Hazrat Chaudhry Sahibra was a companion of the Promised Messiahas, member of the Viceroy’s Executive Council, judge of the Federal Court of India, president of the International Court of Justice, Pakistan’s first foreign minister, Pakistan’s representative to the UNO General Assembly and a devout servant of the Ahmadiyya Jamaat in Islam.
Ataul Mujeeb Rashed
Missionary In-charge, UK
Simplicity, informality and contentment were the hallmarks of Hazrat Chaudhry Sahib’sra life. His attire used to be decent, clean and dignified. He looked after his clothes and made them last a long time while still looking nice. He never felt embarrassed to tell us how old his suits were.
On the contrary, he would eagerly and confidently mention that he purchased a suit or a pair of socks in such and such year from such and such shop for such and such price. I remember that he once told me that the shirt that he was wearing was bought by him for one dollar so many years ago from a shop situated on a road in New York. In short, it was well known that Chaudhry Sahibra used to make his outfits last for a long period.
Once, on Eid day, Hazrat Chaudhry Sahibra gifted this humble one a woollen scarf. He specifically mentioned that the scarf was not old and that he had only worn it once on the day when he presided over the session of General Assembly of the United Nations. I received that memorable gift most thankfully.
Favourite topic of dicsussion
His style of discourse was marvellous, which proved to be very effective and informative during Jamaat meetings. His opinions would be robust, to the point, relevant and in accordance with the situation.
One topic that I heard him talk frequently about was gratitude to Allah the Exalted. He used to emphasise this aspect during his tarbiyatlectures, often quoting the Quranic verse:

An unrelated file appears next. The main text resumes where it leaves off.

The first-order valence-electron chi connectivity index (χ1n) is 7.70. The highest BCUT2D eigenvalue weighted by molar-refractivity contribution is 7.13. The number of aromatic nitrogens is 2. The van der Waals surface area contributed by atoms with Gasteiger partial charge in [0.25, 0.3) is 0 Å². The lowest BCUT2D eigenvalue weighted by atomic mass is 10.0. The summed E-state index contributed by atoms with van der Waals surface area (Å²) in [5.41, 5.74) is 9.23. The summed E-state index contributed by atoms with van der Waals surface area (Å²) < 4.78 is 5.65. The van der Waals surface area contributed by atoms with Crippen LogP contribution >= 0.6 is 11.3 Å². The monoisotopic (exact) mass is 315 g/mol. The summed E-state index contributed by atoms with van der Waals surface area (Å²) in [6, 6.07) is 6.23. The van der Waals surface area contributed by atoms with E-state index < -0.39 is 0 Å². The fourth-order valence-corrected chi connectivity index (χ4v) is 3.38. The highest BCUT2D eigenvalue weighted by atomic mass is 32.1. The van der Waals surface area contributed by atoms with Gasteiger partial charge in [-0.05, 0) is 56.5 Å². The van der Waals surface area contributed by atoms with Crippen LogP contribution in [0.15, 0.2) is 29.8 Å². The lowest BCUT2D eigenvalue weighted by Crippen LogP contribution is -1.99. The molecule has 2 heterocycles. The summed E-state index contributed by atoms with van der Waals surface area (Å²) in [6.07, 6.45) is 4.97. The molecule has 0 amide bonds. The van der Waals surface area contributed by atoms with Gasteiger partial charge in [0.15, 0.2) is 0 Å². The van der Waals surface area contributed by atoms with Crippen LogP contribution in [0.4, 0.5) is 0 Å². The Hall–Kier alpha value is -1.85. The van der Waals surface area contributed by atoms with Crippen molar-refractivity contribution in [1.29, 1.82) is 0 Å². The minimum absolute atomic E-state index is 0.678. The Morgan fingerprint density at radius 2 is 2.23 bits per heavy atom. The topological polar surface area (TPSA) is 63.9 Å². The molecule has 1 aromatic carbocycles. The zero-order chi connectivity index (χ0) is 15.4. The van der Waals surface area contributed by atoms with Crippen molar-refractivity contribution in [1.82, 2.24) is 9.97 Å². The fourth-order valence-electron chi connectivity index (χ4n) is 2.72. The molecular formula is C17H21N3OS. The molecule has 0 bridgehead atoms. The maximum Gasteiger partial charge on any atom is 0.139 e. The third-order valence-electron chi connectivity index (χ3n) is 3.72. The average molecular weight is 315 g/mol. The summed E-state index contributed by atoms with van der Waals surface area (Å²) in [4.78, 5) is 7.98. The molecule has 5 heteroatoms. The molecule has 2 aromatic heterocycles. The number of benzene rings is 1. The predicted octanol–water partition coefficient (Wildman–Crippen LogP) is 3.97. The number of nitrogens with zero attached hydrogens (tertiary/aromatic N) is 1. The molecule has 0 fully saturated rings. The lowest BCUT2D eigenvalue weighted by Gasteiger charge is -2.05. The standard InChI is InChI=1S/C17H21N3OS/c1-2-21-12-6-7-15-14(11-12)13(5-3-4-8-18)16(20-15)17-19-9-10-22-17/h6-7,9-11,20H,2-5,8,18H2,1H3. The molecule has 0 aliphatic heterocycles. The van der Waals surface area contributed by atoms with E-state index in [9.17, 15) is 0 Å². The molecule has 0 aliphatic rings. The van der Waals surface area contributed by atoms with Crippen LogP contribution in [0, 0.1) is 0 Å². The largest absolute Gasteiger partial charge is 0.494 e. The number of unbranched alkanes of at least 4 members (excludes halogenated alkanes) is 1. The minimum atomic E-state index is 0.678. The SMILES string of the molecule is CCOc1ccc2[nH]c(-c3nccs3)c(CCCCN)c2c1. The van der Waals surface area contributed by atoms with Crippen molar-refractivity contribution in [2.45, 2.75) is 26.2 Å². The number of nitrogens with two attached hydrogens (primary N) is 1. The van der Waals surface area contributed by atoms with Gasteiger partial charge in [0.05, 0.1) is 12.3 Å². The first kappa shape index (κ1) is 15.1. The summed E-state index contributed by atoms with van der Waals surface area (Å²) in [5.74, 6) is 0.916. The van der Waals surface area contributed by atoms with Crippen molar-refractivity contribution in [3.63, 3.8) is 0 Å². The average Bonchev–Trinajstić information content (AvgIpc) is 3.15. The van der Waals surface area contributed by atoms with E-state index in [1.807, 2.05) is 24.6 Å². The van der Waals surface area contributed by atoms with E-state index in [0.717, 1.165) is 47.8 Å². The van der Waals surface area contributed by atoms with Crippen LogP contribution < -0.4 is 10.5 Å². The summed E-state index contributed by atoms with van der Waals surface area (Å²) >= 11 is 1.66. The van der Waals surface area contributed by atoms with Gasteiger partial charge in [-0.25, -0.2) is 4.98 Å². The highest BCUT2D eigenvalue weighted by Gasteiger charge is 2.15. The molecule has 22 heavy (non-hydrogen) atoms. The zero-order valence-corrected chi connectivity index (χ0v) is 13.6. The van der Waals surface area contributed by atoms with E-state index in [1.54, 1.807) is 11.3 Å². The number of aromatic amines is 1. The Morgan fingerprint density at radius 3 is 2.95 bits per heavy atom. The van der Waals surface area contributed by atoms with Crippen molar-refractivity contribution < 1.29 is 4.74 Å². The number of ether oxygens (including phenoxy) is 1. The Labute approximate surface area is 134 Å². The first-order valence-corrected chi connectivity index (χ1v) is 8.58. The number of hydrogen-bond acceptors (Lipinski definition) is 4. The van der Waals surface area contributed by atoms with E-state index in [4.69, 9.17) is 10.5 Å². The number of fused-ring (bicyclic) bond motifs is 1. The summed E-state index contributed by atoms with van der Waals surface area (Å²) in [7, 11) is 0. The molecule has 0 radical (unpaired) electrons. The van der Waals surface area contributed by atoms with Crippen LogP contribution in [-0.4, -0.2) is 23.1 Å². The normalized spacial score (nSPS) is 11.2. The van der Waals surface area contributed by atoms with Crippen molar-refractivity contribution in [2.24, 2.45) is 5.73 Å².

لَئِنْ شَكَرْ تُمْ لَأَ زِيْدَنَّكُمْ
“If you are grateful, I will, surely, bestow morefavourson you.” (Surah Ibrahim, Ch.14: V.8)
During his conversations, he would talk repeatedly on this subject of gratitude in a moving and inspirational way. I personally observed that he always mentioned the gratitude for the blessings of God in a tender and touching manner and tears would well up in his eyes out of gratefulness.
I can say that gratitude was his favourite topic. Accordingly, he titled his autobiography, Tehdis-e-Nemat (Recollection of Divine Favours), a most appropriate name according to his personality.
A specific feature of the book is that when narrating stories of his life, he never forgot to mention and thank anyone who had done him any favour and prayed for them. Along with gratitude for Allah, expressing the same for Allah’s servants was an integral part of this grateful man.
Prayers and Salat
Chaudhry Sahibra was extremely dedicated and committed to supplication. Prayers and worship were an essential part of his being. He used to make a very diligent effort for offering Salat. He was very watchful to ensure that he offered his Salat on the exact, prescribed times. Whenever he visited London from Holland, he would enquire about Salat times without fail. He prayed diligently, virtuously, attentively and always at the earliest possible time.
During the prayers, he preferred the recitation of a person who demonstrated a clear understanding of the subject matter and took pauses appropriately. After arriving in the mosque, he spent his time in praising and remembering Allah.
He would listen carefully and register, in his memory, the names and needs of those who requested prayers of him, and there were surely hundreds of them.
He once told me that he had prepared in his mind a list of such people in a particular order and grouped them together according to their needs. In this way he remembered all the names and supplicated for each one of them regularly. Sometimes that led to amusing incidents.
Hazrat Chaudhry Sahibra stated one example himself. A young man once requested him to pray for his marriage. His name got registered in Chaudhry Sahib’sra computer-like memory and he continued to pray for him. After about three years, the young man met Chaudhry Sahibra who asked him if he had got married. The man replied with a smile, “Yes Chaudhry Sahib! I got married and have got two children.” Chaudhry Sahib said, “You should have told me. I was still praying for your marriage.”
He was very regular in morning walks. He devoted all that time to the remembrance of Allah and supplications, for which he had formulated a map and a sequence in his mind. He told me on several occasions that by the time he reached a spot or turning during the walk, he had recited Durood so many times or supplicated in particular words so many times.
If it was raining after Fajr, he would walk around in the Mahmood Hall for the same duration as his daily walk. Thus, by completing the specified number of supplications and tasbeeh [remembering Allah] he could also guess the distance he had covered.